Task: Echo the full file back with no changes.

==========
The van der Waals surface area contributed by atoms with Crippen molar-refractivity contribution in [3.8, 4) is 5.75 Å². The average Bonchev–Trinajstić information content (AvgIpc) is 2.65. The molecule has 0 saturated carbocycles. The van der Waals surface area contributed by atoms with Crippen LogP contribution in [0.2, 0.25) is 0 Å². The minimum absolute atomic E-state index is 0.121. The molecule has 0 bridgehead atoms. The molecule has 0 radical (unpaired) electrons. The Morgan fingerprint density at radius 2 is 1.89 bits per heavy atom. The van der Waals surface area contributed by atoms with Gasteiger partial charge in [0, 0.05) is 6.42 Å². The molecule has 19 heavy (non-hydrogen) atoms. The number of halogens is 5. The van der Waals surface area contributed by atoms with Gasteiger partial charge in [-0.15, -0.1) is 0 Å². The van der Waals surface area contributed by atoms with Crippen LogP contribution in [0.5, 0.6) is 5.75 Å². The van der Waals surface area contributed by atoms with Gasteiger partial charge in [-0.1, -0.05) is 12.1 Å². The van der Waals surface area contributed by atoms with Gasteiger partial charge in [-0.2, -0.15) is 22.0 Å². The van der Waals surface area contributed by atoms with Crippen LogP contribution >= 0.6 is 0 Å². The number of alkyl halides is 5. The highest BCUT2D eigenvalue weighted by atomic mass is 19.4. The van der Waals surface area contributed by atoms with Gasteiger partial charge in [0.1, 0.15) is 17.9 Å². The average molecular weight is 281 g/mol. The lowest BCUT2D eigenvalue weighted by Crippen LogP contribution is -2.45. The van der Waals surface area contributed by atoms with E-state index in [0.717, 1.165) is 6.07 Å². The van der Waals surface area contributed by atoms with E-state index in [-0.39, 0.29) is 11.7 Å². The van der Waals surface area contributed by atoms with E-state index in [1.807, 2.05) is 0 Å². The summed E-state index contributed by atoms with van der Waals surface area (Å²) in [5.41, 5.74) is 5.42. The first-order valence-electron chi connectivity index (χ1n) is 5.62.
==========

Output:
The van der Waals surface area contributed by atoms with Crippen molar-refractivity contribution in [3.8, 4) is 5.75 Å². The average Bonchev–Trinajstić information content (AvgIpc) is 2.65. The molecule has 0 saturated carbocycles. The van der Waals surface area contributed by atoms with Crippen LogP contribution in [0.2, 0.25) is 0 Å². The minimum absolute atomic E-state index is 0.121. The molecule has 0 bridgehead atoms. The molecule has 0 radical (unpaired) electrons. The Morgan fingerprint density at radius 2 is 1.89 bits per heavy atom. The van der Waals surface area contributed by atoms with Gasteiger partial charge in [0, 0.05) is 6.42 Å². The molecule has 19 heavy (non-hydrogen) atoms. The number of halogens is 5. The van der Waals surface area contributed by atoms with Gasteiger partial charge in [-0.15, -0.1) is 0 Å². The van der Waals surface area contributed by atoms with Crippen LogP contribution in [0.5, 0.6) is 5.75 Å². The van der Waals surface area contributed by atoms with Gasteiger partial charge in [-0.1, -0.05) is 12.1 Å². The van der Waals surface area contributed by atoms with Gasteiger partial charge in [-0.2, -0.15) is 22.0 Å². The van der Waals surface area contributed by atoms with Crippen LogP contribution >= 0.6 is 0 Å². The number of alkyl halides is 5. The highest BCUT2D eigenvalue weighted by atomic mass is 19.4. The van der Waals surface area contributed by atoms with Gasteiger partial charge in [0.1, 0.15) is 17.9 Å². The average molecular weight is 281 g/mol. The lowest BCUT2D eigenvalue weighted by Crippen LogP contribution is -2.45. The van der Waals surface area contributed by atoms with E-state index in [0.717, 1.165) is 6.07 Å². The van der Waals surface area contributed by atoms with E-state index in [-0.39, 0.29) is 11.7 Å². The van der Waals surface area contributed by atoms with E-state index in [1.807, 2.05) is 0 Å². The summed E-state index contributed by atoms with van der Waals surface area (Å²) in [5.41, 5.74) is 5.42. The first-order valence-electron chi connectivity index (χ1n) is 5.62.